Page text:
Treatment of Malaria: Guidelines For Clinicians (United States)

Part 3: Alternatives for Pregnant Women and Treatment of Severe Malaria
Alternatives for Pregnant Women

Malaria infection in pregnant women is associated with high risks of both maternal and perinatal morbidity and mortality. While the mechanism is poorly understood, pregnant women have a reduced immune response and therefore less effectively clear malaria infections. In addition, malaria parasites sequester and replicate in the placenta. Pregnant women are three times more likely to develop severe disease than non-pregnant women acquiring infections from the same area. Malaria infection during pregnancy can lead to miscarriage, premature delivery, low birth weight, congenital infection, and/or perinatal death.

For pregnant women diagnosed with uncomplicated malaria caused by P. malariae, P. vivax, P. ovale, or chloroquine-sensitive P. falciparum infection, prompt treatment with chloroquine (treatment schedule as with non-pregnant adult patients) is recommended. Alternatively, hydroxychloroquine, may be given instead. For women in their second or third trimesters, artemether-lumefantrine is an additional option. For pregnant women diagnosed with uncomplicated malaria caused by chloroquine-resistant P. falciparum infection, women in the second and third trimesters can be treated with artemether-lumfantrine, and for all trimesters, mefloquine or a combination of quinine sulfate and clindamycin is recommended. Quinine treatment should continue for 7 days for infections acquired in Southeast Asia and for 3 days for infections acquired elsewhere; clindamycin treatment should continue for 7 days regardless of where the infection was acquired. For pregnant women diagnosed with uncomplicated malaria caused by chloroquine-resistant P. vivax infection, prompt treatment with artemether-lumfantrine (second and third trimesters) or mefloquine (all trimesters) is recommended.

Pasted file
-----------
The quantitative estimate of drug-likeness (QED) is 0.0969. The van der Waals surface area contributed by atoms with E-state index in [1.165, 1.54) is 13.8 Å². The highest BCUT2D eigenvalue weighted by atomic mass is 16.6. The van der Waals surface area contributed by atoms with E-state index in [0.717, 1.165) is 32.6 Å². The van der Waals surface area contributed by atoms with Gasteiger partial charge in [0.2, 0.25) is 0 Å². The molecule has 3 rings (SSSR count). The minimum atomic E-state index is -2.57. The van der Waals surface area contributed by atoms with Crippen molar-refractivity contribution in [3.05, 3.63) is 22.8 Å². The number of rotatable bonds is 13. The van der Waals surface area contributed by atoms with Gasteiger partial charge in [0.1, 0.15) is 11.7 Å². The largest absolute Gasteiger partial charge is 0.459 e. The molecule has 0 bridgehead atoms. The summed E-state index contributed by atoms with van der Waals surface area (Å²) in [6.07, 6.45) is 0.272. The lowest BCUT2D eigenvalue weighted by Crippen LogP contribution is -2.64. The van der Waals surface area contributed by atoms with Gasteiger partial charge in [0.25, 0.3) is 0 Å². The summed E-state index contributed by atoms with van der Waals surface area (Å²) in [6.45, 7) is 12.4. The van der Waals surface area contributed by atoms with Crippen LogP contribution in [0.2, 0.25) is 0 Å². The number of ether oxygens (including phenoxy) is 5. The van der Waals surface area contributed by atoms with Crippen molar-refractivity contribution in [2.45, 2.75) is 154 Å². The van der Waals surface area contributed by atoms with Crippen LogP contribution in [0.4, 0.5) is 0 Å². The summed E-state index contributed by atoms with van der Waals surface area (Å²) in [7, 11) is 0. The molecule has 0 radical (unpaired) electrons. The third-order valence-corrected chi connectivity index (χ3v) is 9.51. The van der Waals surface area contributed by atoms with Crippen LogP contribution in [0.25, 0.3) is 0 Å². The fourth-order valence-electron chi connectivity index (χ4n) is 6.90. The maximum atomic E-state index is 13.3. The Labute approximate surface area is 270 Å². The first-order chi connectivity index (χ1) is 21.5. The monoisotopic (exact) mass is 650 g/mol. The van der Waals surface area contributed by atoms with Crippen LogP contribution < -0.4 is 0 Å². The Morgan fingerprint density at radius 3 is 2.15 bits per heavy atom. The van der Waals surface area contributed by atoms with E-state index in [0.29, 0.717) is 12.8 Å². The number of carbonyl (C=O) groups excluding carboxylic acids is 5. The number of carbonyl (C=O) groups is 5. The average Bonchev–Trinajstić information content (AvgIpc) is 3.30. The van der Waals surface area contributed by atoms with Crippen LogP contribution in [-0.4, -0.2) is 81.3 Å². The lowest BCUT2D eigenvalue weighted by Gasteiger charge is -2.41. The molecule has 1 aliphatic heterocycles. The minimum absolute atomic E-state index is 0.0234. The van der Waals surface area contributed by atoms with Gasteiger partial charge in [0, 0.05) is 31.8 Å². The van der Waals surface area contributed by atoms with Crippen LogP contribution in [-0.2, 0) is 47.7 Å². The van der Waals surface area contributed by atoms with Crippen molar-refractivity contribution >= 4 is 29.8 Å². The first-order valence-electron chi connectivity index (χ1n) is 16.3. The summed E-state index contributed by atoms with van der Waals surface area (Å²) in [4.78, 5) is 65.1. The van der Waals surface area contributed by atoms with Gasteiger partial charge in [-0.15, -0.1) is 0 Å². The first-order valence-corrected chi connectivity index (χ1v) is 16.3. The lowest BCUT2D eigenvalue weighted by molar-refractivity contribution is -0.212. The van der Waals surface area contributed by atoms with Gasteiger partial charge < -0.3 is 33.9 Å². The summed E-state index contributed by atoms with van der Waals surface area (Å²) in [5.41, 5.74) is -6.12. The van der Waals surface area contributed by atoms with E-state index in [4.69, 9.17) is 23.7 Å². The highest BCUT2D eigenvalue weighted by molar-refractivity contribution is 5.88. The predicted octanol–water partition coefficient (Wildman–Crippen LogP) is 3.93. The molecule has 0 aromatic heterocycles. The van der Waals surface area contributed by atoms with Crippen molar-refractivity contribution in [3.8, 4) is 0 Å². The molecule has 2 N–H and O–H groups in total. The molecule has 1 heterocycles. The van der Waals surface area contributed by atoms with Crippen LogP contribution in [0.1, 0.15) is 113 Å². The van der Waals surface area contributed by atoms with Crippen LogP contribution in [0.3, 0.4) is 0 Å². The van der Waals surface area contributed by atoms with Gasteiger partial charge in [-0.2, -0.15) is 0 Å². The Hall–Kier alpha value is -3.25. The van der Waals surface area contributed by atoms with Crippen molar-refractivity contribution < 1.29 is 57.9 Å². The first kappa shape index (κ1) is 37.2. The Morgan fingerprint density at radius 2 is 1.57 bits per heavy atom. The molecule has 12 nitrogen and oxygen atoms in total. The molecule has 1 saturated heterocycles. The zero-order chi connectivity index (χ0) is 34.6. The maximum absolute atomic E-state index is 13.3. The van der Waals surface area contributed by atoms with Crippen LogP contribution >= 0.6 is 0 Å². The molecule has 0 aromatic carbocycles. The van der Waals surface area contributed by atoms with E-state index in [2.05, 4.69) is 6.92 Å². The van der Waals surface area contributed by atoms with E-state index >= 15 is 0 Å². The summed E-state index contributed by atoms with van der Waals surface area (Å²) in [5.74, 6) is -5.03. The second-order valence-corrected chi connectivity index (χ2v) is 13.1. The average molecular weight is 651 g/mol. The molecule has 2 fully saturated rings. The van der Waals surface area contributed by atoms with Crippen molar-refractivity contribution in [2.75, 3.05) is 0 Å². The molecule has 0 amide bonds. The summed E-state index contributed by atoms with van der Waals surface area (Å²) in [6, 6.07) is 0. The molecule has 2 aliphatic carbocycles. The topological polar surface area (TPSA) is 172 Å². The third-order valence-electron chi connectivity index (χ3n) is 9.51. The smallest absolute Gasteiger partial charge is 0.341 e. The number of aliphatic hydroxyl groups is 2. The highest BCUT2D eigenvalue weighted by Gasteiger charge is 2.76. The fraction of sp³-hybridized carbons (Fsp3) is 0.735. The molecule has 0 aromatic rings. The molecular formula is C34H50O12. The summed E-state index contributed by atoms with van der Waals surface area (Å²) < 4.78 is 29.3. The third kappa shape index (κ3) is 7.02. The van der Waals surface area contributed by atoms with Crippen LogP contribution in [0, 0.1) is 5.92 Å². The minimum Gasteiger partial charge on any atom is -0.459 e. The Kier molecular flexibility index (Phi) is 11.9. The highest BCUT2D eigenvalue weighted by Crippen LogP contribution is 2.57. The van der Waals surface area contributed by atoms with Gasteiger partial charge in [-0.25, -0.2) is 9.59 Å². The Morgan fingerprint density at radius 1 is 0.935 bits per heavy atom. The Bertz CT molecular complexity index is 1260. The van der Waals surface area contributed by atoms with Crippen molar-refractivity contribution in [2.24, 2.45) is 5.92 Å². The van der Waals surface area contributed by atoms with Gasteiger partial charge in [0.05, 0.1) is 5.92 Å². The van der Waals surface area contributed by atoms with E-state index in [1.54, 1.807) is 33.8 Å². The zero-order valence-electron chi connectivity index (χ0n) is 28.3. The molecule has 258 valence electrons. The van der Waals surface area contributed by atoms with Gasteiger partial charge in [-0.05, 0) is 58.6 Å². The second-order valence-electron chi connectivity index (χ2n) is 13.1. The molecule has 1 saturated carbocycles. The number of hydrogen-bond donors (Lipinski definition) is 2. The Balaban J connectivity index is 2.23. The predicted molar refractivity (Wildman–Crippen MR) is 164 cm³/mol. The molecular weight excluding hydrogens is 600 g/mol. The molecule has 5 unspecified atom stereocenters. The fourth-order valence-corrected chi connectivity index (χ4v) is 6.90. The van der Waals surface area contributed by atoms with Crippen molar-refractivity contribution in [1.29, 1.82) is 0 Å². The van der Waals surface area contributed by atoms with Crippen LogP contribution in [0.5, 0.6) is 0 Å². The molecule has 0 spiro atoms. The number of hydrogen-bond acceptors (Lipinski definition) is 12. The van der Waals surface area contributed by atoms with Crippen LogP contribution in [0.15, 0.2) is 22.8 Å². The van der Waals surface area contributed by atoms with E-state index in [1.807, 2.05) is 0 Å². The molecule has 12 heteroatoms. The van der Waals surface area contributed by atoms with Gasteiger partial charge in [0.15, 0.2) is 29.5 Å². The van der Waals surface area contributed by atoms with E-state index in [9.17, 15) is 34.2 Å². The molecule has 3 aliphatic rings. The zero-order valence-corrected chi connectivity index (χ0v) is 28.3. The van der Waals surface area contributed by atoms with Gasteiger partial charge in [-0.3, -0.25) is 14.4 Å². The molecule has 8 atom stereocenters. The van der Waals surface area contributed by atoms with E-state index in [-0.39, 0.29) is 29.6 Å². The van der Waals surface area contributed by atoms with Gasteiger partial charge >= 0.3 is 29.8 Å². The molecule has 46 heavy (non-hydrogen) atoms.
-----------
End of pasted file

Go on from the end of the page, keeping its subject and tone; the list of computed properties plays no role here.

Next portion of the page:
Doxycycline and tetracycline are generally not indicated for use in pregnant women. However, in rare instances, doxycycline or tetracycline can be used in combination with quinine if other treatment options are not available or are not being tolerated, and the benefit of adding doxycycline or tetracycline is judged to outweigh the risks.

According to its U.S. labels, atovaquone/proguanil is not indicated for use in pregnant women because there are no adequate, well-controlled studies in pregnant women. However, for pregnant women diagnosed with uncomplicated malaria caused by chloroquine-resistant P. falciparum infection, atovaquone-proguanil may be used if other treatment options are not available or are not being tolerated, and if the potential benefit is judged to outweigh the potential risks.

For P. vivax or P. ovale infections, primaquine phosphate and tafenoquine for radical treatment of hypnozoites should not be given during pregnancy. Pregnant patients with P. vivax or P. ovale infections should be maintained on chloroquine prophylaxis for the duration of their pregnancy. The chemoprophylactic dose of chloroquine phosphate is 300mg base (=500 mg salt) orally once per week. After delivery, for pregnant patients with P. vivax or P. ovale infections who do not have G6PD deficiency, subsequent treatment with primaquine phosphate or tafenoquine is needed, but will depend on breastfeeding. If not breastfeeding, either drug can be used. For women who are breastfeeding infants with normal G6PD activity, primaquine phosphate can be given. Tafenoquine is not recommended during breastfeeding. Pregnant women diagnosed with severe malaria should be treated aggressively with parenteral antimalarial therapy as described below.

Treatment of Severe Malaria

Patients who are considered to have manifestations of more severe disease should be treated aggressively with parenteral antimalarial therapy regardless of the species of malaria seen on the blood smear. If severe malaria is strongly suspected but a laboratory diagnosis cannot be made at that time, blood should be collected for diagnostic testing as soon as it is available and parenteral antimalarial drugs should be started.

Page last reviewed: March 27, 2019